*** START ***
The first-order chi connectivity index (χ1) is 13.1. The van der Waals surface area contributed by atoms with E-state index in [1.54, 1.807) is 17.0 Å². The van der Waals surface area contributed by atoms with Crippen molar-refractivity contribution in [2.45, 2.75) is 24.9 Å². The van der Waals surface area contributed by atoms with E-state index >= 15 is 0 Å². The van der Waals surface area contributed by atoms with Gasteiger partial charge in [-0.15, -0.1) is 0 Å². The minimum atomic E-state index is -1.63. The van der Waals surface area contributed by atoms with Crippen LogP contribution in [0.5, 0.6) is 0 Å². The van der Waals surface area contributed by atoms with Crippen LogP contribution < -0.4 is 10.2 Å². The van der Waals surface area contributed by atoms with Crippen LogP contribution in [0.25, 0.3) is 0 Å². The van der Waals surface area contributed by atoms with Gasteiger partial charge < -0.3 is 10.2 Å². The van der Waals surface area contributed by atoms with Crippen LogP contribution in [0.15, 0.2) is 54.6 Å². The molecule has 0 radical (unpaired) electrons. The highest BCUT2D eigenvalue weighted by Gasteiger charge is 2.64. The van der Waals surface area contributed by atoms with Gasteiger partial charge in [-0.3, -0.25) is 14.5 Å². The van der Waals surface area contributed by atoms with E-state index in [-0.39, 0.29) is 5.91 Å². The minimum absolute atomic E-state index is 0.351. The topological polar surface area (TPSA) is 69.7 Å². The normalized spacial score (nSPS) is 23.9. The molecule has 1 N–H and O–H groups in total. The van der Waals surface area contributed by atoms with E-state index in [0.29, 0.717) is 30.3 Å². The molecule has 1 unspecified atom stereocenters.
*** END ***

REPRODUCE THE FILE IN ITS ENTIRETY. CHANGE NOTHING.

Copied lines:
The first-order chi connectivity index (χ1) is 13.1. The van der Waals surface area contributed by atoms with E-state index in [1.54, 1.807) is 17.0 Å². The van der Waals surface area contributed by atoms with Crippen molar-refractivity contribution in [2.45, 2.75) is 24.9 Å². The van der Waals surface area contributed by atoms with E-state index >= 15 is 0 Å². The van der Waals surface area contributed by atoms with Gasteiger partial charge in [-0.15, -0.1) is 0 Å². The minimum atomic E-state index is -1.63. The van der Waals surface area contributed by atoms with Crippen LogP contribution in [0.5, 0.6) is 0 Å². The van der Waals surface area contributed by atoms with Crippen LogP contribution < -0.4 is 10.2 Å². The van der Waals surface area contributed by atoms with Crippen LogP contribution in [0.25, 0.3) is 0 Å². The van der Waals surface area contributed by atoms with Gasteiger partial charge < -0.3 is 10.2 Å². The van der Waals surface area contributed by atoms with Crippen LogP contribution in [0.15, 0.2) is 54.6 Å². The molecule has 0 radical (unpaired) electrons. The highest BCUT2D eigenvalue weighted by Gasteiger charge is 2.64. The van der Waals surface area contributed by atoms with Gasteiger partial charge in [-0.3, -0.25) is 14.5 Å². The van der Waals surface area contributed by atoms with E-state index in [-0.39, 0.29) is 5.91 Å². The minimum absolute atomic E-state index is 0.351. The topological polar surface area (TPSA) is 69.7 Å². The normalized spacial score (nSPS) is 23.9. The molecule has 1 N–H and O–H groups in total. The van der Waals surface area contributed by atoms with E-state index in [0.29, 0.717) is 30.3 Å². The molecule has 1 unspecified atom stereocenters.